Houston Astros
Coming out of 2016, I was thoroughly prepared to anoint the Astros as the team to beat in the division, if not in the entire league. Then the offseason happened. They could give 1000 at-bats to Nori Aoki and a declining Carlos Beltran, and I wouldn’t be shocked if Jason Castro has a better year in Minnesota than Brian McCann does in Houston. Jose Altuve and Carlos Correa are wonderful, but the club is cooked if either is lost for any length of time. Toss in the fact that Alex Bregman’s BIP profile indicates that he might not be quite ready to excel, and there is plenty of risk here.

On the other hand, their pitching may, in fact, be underrated. McHugh was one of the unluckiest starters in the game last year, and a full year of McCullers plus a bounce-back from Keuchel sure can’t hurt. This club is a playoff contender, but I see them more in the 85- to 87-win range, battling for a wild card.

Los Angeles Angels
Few teams saw as much fundamental change this offseason than the Angels. Their pitching staff should be greatly aided by the return of Garrett Richards and Tyler Skaggs to the rotation. In the field, their primary task was to fill a handful of gaping holes that hamstrung the club in 2016. The question is, did they fill them well? How much better is Cameron Maybin, who greatly outperformed his BIP-based projections in 2016, than last year’s left-field crew? How much better is Danny Espinosa then Giavotella? Is Luis Valbuena an upgrade over C.J. Cron, even in a platoon role? These are modest rather than substantial upgrades.

The guess here is that, yes, the Angels will be better this season, but not nearly to the extent forecasted above. This is still a firmly sub-.500 club in my book, one that would be fortunate to clear 75 wins.

Texas Rangers
Regression has its eye on the Texas Rangers this season. This, plus a relatively uninspiring offseason, makes a sub-.500 campaign very possible. Left field is a gaping hole that the club hopes Jurickson Profar can fill. I just don’t see his power developing at this point. A full season of Yu Darvish is a very big deal, but so is reliance upon the likes of Andrew Cashner and Tyson Ross to hold down rotation spots for a full season. Ross is coming along, but Cashner has had predictable setbacks. On top of it all, insurance policy Chi Chi Gonzalez is also on the shelf. Paging Colby Lewis.

You know the bullpen is dicey when you are absolutely counting on Matt Bush and Jeremy Jeffress to be competitive in the late innings. This may turn out to be a transition year in Texas, with some kids carving out roles by season’s end. I’m guessing 78-80 wins for the Rangers.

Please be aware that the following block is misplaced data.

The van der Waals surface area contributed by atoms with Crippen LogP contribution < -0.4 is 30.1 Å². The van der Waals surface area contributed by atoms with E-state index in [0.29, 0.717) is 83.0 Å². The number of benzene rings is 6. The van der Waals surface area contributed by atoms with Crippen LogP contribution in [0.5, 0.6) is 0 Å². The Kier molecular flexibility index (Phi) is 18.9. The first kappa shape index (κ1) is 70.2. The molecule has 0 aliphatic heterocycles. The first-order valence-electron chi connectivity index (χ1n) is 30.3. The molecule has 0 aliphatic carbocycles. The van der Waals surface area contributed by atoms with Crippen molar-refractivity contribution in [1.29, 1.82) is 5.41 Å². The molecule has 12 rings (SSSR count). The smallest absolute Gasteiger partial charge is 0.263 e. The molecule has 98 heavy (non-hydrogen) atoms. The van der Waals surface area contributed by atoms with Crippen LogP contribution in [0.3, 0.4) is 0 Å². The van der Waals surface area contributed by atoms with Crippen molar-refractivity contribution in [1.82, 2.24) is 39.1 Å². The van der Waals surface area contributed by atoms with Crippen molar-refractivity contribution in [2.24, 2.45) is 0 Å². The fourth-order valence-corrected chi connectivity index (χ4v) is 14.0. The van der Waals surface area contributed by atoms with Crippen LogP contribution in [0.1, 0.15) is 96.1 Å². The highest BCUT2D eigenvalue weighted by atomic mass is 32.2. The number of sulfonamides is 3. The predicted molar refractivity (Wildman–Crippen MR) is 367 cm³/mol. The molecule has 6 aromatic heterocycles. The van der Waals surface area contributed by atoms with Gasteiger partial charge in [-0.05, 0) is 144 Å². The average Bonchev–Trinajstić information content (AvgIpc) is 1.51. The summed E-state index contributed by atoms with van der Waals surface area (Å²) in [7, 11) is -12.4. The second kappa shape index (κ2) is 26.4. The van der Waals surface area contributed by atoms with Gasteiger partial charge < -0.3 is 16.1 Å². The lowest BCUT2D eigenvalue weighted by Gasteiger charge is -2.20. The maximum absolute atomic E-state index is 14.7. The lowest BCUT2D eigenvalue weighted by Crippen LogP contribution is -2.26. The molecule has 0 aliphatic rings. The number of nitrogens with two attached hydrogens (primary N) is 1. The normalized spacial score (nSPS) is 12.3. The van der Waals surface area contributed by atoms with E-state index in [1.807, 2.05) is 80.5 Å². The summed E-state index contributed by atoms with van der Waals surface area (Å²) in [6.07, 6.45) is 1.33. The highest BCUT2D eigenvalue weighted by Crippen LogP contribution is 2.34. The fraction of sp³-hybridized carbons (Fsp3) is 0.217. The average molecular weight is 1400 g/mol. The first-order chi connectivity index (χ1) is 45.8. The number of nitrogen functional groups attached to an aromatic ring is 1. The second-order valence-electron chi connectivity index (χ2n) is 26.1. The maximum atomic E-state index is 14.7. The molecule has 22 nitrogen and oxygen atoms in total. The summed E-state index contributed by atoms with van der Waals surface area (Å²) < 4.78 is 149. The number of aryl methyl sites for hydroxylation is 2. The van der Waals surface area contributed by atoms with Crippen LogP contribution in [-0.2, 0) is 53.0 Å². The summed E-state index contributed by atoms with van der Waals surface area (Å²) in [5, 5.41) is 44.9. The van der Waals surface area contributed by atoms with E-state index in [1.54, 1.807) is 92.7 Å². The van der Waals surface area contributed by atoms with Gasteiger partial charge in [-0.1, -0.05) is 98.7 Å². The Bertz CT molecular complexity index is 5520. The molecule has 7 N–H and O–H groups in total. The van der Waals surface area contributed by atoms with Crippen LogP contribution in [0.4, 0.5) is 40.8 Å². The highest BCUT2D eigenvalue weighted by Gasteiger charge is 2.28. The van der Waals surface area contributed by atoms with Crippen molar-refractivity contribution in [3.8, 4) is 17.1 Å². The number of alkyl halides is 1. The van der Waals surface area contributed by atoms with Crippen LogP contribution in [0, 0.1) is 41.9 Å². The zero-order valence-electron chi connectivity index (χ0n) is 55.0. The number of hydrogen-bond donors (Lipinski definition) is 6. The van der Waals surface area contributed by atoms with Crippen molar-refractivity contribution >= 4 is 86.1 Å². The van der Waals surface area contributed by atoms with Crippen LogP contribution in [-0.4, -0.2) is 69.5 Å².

Seattle Mariners
It’s been a long time since the Mariners have made the playoffs. Believe me, I know. In fact, they should have made it twice in recent years: last year and in 2014, when they missed the Wild Card by a game while playing the husk of Endy Chavez in right field throughout September while a healthy Michael Saunders said hi from the bench. Despite it never really opening, their window is beginning to close, as Cano and Cruz are aging out of their prime.

First base (Dan Vogelbach) and the outfield corners (Mitch Haniger, Jarrod Dyson) will be manned by players never entrusted with full-time roles before. On the other hand, the team defense will clearly be better, and Drew Smyly is an absolute stud according to BIP-based analysis, who should benefit from Safeco’s spacious outfield. Edwin Diaz is a fire-breathing dragon at the end of games. I look at this as a desperate club, and desperate clubs are dangerous. A resurgent Felix Hernandez would put them over the top. Oh, and I haven’t mentioned James Paxton and Mike Zunino, their respective upsides, and the metronome that is Kyle Seager. I’m marking the M’s down for 88-90 wins and the AL West title. And they’ll be a tough out in the postseason.

Oakland Athletics
Quite honestly, I think 79 wins is awfully high for this faceless A’s group. Not too many clubs have over 2.0 WAR apiece projected for four separate starting pitchers, but the A’s do. Sonny Gray’s hurt, and I’m not buying those types of performances from either Jharel Cotton or Andrew Triggs. Sean Manaea, possibly.

The offense doesn’t look so special, either. Yonder Alonso and Jed Lowrie are eminently known lesser commodities at this point, and it’s simply time to upgrade at those spots. Rajai Davis is more of a role player at this stage of his career, and while Healy showed some promise with the bat in his rookie season, the stick simply isn’t good enough to add real value from the DH spot. His presence forces slugger Khris Davis to careen around left field, as well. I’m projecting the A’s to stretch to reach 70 wins, not 80.

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5 years ago

Is baserunning included in any of these numbers (probably the Batter BIP)? If not could you begin to? I’m thinking it would only matter for hitters, but it would be nice to see somewhere Adjusted Contact Scores that do incorporate player speed.